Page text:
The purpose of this study was to determine the relaxant effects in vitro of two nitric oxide donors, glyceryl trinitrate and sodium nitroprusside, which are currently available for use in vivo, on contractions of non-labouring myometrium from pregnant women. Since nitric oxide also mediates relaxation by increasing the concentration of cGMP, sensitivity to 8-bromo-cGMP (a cGMP analogue) was also determined. The effects of the K(+)-channel opener lemakalim and of the Ca(2+)-channel blocker nifedipine were studied for comparison. After the addition of glyceryl trinitrate (0.1-100 mumol l-1), sodium nitroprusside (0.1-100 mumol l-1) or 8-bromo-cGMP (0.001-3 mmol l-1), the spontaneous rhythmic contractility of myometrial strips was inhibited in a concentration-dependent manner: the maximum inhibition produced by the highest tested concentration of each drug was 40 +/- 7%, 53 +/- 8% and 39 +/- 8% of the original degree of contraction, respectively. Myometrial contractions were completely abolished by lemakalim and by nifedipine and verapamil at concentrations of > or = 10(-5) mol l-1. The nitric oxide donors, glyceryl trinitrate and sodium nitroprusside, attenuate myometrial contractions and are therefore useful as tocolytic agents. However, at equimolar concentrations in vitro, the ability of glyceryl trinitrate and sodium nitroprusside to attenuate myometrial contractions is less than that of lemakalin, nifedipine and verapamil. Controlled trials are required to determine the side-effects and clinical efficacy of each of these agents in vivo.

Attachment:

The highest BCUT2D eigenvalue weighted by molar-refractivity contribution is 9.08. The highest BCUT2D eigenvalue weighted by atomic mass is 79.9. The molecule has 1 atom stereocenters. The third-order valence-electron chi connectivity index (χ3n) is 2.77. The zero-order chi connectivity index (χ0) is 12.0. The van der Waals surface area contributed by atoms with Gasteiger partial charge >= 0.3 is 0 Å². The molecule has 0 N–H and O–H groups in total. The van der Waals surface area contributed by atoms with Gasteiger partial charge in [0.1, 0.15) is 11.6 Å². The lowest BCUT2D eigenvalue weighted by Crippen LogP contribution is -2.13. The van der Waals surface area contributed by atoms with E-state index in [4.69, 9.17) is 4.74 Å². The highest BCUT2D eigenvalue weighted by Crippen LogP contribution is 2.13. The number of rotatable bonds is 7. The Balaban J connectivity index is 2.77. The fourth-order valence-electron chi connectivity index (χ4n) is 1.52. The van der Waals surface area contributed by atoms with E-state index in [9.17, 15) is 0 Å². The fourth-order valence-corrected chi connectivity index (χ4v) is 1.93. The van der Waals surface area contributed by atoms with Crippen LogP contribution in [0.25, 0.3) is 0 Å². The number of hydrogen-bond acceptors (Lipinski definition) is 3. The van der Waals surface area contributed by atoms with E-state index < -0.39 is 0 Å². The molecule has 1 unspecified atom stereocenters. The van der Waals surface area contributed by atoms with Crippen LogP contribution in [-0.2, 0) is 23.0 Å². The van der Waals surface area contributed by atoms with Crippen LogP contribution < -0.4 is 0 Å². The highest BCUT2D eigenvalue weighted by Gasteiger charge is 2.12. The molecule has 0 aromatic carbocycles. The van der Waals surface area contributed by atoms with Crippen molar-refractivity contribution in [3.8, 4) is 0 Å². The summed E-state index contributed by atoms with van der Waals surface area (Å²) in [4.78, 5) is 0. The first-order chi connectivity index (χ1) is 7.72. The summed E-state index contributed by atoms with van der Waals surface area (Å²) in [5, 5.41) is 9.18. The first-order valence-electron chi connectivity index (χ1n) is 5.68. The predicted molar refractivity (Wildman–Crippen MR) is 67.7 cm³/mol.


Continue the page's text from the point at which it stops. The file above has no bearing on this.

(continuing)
|Number of pages||6|
|Journal||Journal of reproduction and fertility|
|Publication status||Published - 1997|